Thanks for printing those baseball pic- j
tures (N. Y.-Red-Sox i.
For the benefit of that man Grieve, it
might be said that the same kind of in
sistence on infallibility by race track judges
brought on the photo-finish.
In more than 35 years of actual and side
line participation in baseball, the Grieve
decision is the Century’s Mr. America. A
tougher name would be more appropriate,
however. MORE LIGHT.
Calls on Negro Leadership
To Erect Office Building
Yo the Editor of The SUr:
One of your more regular correspondents
pays quite a tribute to the white people, by
animating that association with them by
colored people would make the Negroes
‘ first class citizens.”
But it’s not quite as simple as that. First
class citizenship is enjoyed by colored and
white citizens in this country.
What is it that the white people have that
your correspondent envies? Is it the fine
hotels and apartments that they have built,
or is it the excellent theaters and restau
rants? Is it the fine stores and shops or
tie modern office buildings? Is it their
choice of association and friendships, or
something else? If these things are the
ingredients of first class citizenship, then
the over one-quarter million colored citizens
in the District better get busy'and do some
building of their own.
What’s the matter with colored leadership
that it can't erect a decent office build
ing, restaurant or theater in the downtown
district? The Negroes in the District are
prosperous, but the Negro leadership frowns
on any efforts of colored business men to
erect a building for the accommodation of
our colored people downtown. Why? They
want to get in on a rain check without the
investment of any money.
Many citizens are becoming bored with
the constant references to the Constitution.
When the Constitution was written there
were no colored people about, either to help
write it or make any suggestions. However,
tl*e Constitution says nothing about segre
gation, which exists now and always will
exist. You neither can raise nor reduce a
man’s citizenship standing by legislative flat.
LARRY DOOLEY.
Believes U. S. Commercial Corporation
Could Be Revived to Handle Surpluses.
To ttao Miter ot Uio Star:
At the recent meeting in Iowa of farmers
and Republican leaders many of the farmers
present went on record as being against
the Brennan agriculture plan.
It was suggested that the Federal Gov
ernment take the surplus crops of our farm
ers, then trade and barter same for com
modities of foreign countries, turning some
Into cash here: and that an agency should
be set up for that purpose.
We had such an agency, the United States
Commercial Corporation, a subsidiary of the
Reconstruction Finance Corporation.
This agency, when the war was over, took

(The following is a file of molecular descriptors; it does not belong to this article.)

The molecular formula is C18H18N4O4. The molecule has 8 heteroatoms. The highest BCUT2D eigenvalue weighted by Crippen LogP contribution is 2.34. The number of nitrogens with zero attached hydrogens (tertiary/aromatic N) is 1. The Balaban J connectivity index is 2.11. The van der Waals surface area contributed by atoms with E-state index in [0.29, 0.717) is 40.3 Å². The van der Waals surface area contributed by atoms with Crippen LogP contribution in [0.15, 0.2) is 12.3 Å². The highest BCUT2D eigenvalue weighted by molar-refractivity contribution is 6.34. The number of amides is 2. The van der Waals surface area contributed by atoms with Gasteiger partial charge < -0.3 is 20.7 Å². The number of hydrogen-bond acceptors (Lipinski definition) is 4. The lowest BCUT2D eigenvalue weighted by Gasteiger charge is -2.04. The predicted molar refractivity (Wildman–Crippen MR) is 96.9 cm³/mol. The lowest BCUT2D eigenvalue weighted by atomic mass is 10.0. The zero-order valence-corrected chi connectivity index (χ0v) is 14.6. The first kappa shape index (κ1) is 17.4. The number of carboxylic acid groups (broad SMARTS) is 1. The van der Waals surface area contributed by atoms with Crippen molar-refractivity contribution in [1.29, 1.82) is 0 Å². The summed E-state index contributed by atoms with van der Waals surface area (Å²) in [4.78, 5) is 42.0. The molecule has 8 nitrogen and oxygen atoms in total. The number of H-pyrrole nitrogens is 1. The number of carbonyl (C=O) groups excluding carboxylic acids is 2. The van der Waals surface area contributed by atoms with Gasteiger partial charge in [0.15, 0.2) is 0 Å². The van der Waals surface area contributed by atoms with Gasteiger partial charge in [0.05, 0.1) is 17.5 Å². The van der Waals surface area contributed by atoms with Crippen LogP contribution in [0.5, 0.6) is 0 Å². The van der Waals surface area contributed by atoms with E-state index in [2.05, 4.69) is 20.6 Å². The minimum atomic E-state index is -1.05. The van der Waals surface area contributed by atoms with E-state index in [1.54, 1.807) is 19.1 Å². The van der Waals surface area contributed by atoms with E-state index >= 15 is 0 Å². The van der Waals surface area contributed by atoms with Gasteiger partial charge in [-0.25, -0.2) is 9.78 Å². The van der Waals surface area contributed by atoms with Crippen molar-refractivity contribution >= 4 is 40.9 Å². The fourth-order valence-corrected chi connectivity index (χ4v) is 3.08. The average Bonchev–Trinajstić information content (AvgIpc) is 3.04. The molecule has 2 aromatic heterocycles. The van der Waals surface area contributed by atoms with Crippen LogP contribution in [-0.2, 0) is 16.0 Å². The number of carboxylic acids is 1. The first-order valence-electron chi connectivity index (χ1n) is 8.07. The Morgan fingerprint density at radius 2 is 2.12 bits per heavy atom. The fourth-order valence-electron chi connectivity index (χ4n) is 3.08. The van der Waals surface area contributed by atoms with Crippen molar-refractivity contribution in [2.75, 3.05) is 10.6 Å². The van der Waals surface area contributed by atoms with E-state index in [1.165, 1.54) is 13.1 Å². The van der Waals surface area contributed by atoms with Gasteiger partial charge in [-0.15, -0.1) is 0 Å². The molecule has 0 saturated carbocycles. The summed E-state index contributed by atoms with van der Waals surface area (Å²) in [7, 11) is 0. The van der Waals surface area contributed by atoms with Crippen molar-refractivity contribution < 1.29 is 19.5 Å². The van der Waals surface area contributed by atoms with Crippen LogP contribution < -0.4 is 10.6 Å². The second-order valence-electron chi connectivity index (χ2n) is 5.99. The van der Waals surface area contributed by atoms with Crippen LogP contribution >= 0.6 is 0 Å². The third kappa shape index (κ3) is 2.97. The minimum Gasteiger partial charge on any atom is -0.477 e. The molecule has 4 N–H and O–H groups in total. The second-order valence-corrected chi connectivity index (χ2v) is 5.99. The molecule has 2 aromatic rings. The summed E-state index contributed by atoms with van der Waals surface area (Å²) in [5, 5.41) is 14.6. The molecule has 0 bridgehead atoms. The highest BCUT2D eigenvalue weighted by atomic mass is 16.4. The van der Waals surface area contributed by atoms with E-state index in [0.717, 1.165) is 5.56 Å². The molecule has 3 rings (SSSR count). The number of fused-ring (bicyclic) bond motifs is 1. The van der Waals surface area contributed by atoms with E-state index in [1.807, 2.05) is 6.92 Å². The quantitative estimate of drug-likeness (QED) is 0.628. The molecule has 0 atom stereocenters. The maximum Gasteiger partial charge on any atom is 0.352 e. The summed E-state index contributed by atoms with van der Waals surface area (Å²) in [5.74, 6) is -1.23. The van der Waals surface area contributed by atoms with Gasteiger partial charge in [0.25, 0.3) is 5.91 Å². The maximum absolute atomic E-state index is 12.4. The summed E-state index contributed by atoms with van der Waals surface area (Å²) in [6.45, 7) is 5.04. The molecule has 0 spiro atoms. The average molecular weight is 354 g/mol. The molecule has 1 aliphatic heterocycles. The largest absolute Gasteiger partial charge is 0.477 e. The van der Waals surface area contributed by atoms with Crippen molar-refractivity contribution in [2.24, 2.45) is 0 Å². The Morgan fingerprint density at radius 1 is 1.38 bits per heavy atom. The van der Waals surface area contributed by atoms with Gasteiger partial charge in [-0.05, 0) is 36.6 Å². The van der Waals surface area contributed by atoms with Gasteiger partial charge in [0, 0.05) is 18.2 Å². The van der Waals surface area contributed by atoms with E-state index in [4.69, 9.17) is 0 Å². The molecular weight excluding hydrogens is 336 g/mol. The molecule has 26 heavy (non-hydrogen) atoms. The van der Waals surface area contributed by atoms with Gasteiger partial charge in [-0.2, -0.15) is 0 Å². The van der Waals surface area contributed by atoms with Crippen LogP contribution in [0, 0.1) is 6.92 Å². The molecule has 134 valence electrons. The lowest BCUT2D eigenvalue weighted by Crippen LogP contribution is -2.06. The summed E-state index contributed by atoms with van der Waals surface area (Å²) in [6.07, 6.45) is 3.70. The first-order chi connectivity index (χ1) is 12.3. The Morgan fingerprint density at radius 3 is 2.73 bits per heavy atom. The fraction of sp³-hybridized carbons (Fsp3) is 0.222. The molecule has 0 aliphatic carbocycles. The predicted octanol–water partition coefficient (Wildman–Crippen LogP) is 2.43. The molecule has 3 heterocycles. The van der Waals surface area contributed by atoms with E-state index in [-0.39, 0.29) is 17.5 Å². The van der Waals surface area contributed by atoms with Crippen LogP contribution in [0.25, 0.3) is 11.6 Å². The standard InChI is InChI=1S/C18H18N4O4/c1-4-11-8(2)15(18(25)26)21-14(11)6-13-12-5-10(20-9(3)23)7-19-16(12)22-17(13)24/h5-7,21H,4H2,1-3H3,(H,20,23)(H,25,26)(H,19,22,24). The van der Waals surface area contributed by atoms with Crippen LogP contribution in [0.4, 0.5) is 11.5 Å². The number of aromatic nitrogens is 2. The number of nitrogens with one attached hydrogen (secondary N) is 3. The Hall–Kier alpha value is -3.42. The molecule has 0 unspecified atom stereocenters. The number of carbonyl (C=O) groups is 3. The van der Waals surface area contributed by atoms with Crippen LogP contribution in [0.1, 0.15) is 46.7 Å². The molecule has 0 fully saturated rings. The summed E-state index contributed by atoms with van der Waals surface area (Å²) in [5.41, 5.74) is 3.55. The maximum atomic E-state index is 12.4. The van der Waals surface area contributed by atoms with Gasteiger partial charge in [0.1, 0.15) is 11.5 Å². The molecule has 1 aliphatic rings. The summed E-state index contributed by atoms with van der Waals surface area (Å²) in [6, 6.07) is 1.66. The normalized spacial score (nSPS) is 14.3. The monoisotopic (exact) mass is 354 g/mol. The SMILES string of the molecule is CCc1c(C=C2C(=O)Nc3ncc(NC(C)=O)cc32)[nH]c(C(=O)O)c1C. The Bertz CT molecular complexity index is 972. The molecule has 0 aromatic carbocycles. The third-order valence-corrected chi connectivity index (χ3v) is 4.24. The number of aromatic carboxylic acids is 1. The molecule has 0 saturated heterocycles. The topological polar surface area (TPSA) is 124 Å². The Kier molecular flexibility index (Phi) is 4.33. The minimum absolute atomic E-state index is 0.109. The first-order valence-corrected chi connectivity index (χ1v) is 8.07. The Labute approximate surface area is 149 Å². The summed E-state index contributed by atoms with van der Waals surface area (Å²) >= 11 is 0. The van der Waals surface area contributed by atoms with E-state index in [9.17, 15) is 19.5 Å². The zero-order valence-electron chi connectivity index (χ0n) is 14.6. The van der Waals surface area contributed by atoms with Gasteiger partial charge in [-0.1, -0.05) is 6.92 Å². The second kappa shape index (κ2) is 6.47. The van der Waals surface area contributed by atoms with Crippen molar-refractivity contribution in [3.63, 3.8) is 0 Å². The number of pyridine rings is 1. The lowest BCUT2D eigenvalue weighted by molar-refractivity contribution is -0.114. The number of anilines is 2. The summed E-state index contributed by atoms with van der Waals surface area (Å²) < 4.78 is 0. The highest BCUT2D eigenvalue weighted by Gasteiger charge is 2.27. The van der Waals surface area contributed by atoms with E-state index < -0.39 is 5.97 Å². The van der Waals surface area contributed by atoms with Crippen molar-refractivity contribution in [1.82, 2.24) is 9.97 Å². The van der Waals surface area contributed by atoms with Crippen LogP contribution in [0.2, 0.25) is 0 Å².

the Government surplus cotton at around 35
cents a pound, and traded it to the Japanese
and the Chinese at the rate of 31 a pound
for silk both finished and raw. The silk was
brought to the United States and tfbld
wholesale in and around New York City at
a good profit.
The 80th Republican Congress ordered
liquidation of this and other agencies of
the RFC. However, the unit easily could be
reorganised to handle overseas products at
a profit.
Here is one obvious solution for the agri
cultural surplus question.
R. O’FARRELL.
Cites Lincoln on Superior Rights
Of Labor As Against Capital
ft the Miter of the SUr:
A recent letter to The 8tar advocated
outlawing strikes whether the demands are
just or unjust, pointing out that If wages are
raised the cost of living goes up, gaining'
nothing, losing much.
First of all, the answer to how much labor
is entitled to is found in this quotation from
Lincoln: “Labor is prior to and independent
of capital. Capital is pnly the fruit of labor.
Inasmuch, as most things are produced by
labor, it follows that all such things ef right
belong to those whose labor has produced
them. But it has so happened some have
labored and others have without labor
enjoyed the fruits.” .
Yes, a strike hurts everyone. As soon as
the workers see the utter futility of the
strike as a weapon and become convinced of
the marvel of an industrial union managing
production for use, thep a democratic, peace
ful “lock out” of that socially unnecessary
class can come about: and all this with
uninterrupted production.
The advocated “labor court” solution is
faulty. Courts are of no help or interest to
laboring men. BILL ALLEN.
The Political Mill
Lucas-Dirksen Race Called
No. 2 in Election Interest
Defeat of Senate Democratic Leader
Would Be Blow to tTruman
By Gould Lincoln
If the Taft contest in Ohio has become the
Number 1 contest in next year’s congres
sional elections, the Lucas-Dirksen race in
Illinois for the Senate certainly looms as
Number 2 in public interest. Senator Lucas
is the Democratic leader of the Upper House
and his elimination would necessarily be in
terpreted as a blow to the Truman Adminis
tration. Further, a Statewide defeat for the
Truman Fair Dealers in Illinois would be
interpreted as meaning that the farmers
had gone back to voting Republican—after
their lapse in 1848. It would, in other words,
not be encouraging to President Truman
and those of his supporters who wish him
to run again. When Gov. Dewey was carry
ing New York, New Jersey and Pennsylvania,
big industrial States, last year, it was the
farm States that pulled Mr. Truman
through.
Senator Lucas is definitely seeking renomi
nation and re-election. That he can have